Economic Science and Political Influence
When policymakers and private agents use models, the economists who design the model have an incentive to alter it in order infuence outcomes in a fashion consistent with their own preferences. I discuss some consequences of the existence of such ideological bias. In particular, I analyze the role of measurement infrastructures such as national statisticall institutes, the extent to which intellectual competition between di¤erent schools of thought may lead to polarization of views over some parameters and at the same time to consensus over other parameters, and .nally how the attempt to preserve in.uence can lead to degenerative research programs.
|Date of creation:||Nov 2012|
|Note:||View the original document on HAL open archive server: https://halshs.archives-ouvertes.fr/halshs-00759057|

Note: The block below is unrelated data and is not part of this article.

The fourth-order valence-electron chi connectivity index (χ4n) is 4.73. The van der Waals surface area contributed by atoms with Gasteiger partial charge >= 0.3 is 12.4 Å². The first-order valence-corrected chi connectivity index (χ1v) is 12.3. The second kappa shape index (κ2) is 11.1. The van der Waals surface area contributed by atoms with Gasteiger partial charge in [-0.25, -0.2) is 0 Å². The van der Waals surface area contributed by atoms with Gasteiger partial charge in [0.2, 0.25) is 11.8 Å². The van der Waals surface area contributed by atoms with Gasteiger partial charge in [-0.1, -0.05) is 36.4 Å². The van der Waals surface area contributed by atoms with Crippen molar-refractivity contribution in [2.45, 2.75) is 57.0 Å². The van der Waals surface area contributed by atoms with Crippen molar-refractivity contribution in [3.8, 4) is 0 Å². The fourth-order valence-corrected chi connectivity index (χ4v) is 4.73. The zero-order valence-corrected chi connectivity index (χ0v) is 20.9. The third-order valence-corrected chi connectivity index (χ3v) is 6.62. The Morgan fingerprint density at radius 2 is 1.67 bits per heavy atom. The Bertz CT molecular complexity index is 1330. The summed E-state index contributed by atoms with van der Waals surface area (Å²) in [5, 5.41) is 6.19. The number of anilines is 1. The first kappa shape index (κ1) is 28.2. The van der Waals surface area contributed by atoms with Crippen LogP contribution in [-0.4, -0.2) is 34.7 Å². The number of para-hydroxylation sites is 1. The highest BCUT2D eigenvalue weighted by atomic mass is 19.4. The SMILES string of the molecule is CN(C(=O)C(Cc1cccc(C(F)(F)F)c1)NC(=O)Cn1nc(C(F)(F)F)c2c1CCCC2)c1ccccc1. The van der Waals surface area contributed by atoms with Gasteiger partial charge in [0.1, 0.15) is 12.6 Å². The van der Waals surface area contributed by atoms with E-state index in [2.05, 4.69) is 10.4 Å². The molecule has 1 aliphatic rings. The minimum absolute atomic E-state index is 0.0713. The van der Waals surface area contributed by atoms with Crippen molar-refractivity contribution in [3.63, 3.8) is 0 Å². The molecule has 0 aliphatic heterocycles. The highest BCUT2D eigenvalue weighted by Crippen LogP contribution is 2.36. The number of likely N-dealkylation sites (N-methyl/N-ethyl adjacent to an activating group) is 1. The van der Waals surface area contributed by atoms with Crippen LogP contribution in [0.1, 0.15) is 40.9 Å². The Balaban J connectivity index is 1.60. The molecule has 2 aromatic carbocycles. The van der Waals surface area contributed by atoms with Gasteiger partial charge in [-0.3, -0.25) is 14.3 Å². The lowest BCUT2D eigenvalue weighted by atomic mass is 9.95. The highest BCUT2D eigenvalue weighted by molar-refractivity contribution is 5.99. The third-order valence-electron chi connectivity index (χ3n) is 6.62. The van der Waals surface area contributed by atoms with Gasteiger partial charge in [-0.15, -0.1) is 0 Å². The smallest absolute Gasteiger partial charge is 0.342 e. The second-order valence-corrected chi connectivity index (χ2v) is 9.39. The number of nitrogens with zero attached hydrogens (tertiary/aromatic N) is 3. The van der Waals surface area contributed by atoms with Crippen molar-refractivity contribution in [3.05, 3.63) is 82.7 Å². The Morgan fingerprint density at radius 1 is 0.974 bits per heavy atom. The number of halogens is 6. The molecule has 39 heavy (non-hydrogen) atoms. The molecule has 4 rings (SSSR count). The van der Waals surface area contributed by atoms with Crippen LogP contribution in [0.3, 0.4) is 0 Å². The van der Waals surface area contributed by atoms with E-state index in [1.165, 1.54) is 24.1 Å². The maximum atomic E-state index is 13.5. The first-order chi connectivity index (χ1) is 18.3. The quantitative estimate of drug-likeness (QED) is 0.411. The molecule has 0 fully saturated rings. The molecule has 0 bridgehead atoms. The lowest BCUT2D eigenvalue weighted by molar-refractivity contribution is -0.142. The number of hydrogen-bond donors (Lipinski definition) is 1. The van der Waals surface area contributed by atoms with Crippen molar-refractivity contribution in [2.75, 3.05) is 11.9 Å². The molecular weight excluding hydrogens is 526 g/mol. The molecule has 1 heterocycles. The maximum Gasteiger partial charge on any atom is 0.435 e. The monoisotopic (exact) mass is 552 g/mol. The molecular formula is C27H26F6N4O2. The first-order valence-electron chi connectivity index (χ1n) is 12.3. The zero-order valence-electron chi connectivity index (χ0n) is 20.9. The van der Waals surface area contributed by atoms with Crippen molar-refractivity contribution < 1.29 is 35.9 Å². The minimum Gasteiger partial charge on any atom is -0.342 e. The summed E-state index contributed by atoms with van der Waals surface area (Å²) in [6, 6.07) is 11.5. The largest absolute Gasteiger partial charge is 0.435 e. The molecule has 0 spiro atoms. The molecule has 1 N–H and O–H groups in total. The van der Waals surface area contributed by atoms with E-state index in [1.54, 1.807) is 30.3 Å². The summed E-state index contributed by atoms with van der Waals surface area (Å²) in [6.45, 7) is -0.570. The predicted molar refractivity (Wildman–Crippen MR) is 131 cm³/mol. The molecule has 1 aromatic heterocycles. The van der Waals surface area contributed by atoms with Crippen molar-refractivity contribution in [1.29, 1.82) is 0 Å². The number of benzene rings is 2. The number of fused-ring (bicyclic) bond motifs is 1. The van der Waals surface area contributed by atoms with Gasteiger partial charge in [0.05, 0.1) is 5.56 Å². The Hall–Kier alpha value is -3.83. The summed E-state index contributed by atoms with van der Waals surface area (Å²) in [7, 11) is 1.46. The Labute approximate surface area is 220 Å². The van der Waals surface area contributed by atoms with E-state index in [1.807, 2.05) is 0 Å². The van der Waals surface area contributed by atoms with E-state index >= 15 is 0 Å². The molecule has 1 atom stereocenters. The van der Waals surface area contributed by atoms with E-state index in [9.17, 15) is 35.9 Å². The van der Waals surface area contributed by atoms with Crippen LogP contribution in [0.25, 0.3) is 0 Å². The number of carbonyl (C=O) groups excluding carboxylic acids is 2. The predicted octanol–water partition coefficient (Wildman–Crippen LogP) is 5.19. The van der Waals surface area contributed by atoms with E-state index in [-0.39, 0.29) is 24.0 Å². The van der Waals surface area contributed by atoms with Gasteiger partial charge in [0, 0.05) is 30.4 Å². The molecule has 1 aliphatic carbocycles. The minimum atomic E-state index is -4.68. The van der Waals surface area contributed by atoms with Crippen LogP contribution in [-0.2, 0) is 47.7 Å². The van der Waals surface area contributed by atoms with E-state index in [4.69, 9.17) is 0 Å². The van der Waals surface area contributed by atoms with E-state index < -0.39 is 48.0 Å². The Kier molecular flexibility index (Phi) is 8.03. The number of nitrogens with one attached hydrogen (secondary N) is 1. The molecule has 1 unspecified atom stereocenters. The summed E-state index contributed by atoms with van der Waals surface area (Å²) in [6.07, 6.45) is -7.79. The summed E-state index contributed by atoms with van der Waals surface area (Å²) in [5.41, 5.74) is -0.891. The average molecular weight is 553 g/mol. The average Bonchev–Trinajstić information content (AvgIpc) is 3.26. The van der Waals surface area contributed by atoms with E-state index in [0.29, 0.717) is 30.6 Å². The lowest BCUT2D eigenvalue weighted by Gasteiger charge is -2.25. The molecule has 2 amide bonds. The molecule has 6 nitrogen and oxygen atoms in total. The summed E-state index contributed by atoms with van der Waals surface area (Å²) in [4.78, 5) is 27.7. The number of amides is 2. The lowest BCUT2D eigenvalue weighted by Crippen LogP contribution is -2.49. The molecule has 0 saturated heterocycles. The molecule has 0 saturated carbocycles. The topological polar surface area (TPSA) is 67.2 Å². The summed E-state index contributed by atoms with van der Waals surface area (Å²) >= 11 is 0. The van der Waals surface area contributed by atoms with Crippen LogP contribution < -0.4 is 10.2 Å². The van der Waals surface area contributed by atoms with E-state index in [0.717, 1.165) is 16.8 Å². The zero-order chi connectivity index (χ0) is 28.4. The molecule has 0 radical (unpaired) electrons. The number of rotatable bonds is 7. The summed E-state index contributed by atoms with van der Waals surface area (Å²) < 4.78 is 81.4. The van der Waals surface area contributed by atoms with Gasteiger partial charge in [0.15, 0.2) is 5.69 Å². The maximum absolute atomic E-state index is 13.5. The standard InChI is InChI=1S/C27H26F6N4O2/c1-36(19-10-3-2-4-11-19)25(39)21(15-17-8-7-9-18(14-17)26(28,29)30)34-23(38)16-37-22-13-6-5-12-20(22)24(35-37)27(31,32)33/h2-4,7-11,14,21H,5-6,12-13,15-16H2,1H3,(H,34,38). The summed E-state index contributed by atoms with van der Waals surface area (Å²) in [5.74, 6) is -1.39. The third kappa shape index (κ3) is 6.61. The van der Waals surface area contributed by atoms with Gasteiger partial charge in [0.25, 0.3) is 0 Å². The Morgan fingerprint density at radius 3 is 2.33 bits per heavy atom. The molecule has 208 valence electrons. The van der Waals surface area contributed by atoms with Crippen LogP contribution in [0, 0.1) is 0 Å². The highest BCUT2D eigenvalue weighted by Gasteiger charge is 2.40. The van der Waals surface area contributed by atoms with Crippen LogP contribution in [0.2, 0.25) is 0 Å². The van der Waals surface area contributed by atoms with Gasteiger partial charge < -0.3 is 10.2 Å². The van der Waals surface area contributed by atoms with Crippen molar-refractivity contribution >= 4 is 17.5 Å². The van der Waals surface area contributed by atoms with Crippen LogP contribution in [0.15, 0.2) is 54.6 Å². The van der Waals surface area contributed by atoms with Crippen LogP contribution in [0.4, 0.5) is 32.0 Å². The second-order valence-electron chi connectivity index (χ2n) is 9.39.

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References listed on IDEAS
Please report citation or reference errors to , or , if you are the registered author of the cited work, log in to your RePEc Author Service profile, click on "citations" and make appropriate adjustments.:
- Fudenberg, Drew & Levine, David K., 2009.
"Self-confirming equilibrium and the Lucas critique,"
Journal of Economic Theory,
Elsevier, vol. 144(6), pages 2354-2371, November.
- Drew Fudenberg & David K Levine, 2007. "Self Confirming Equilibrium and the Lucas Critique," Levine's Working Paper Archive 843644000000000022, David K. Levine.
- Fudenberg, Drew & Levine, David K., 2009. "Self-confirming Equilibrium and the Lucas Critique," Scholarly Articles 4686412, Harvard University Department of Economics.
- Bos, Frits, 2011. "Three centuries of macro-economic statistics," MPRA Paper 35391, University Library of Munich, Germany.
- Olivier J. Blanchard, 2008.
"The State of Macro,"
NBER Working Papers
14259, National Bureau of Economic Research, Inc.
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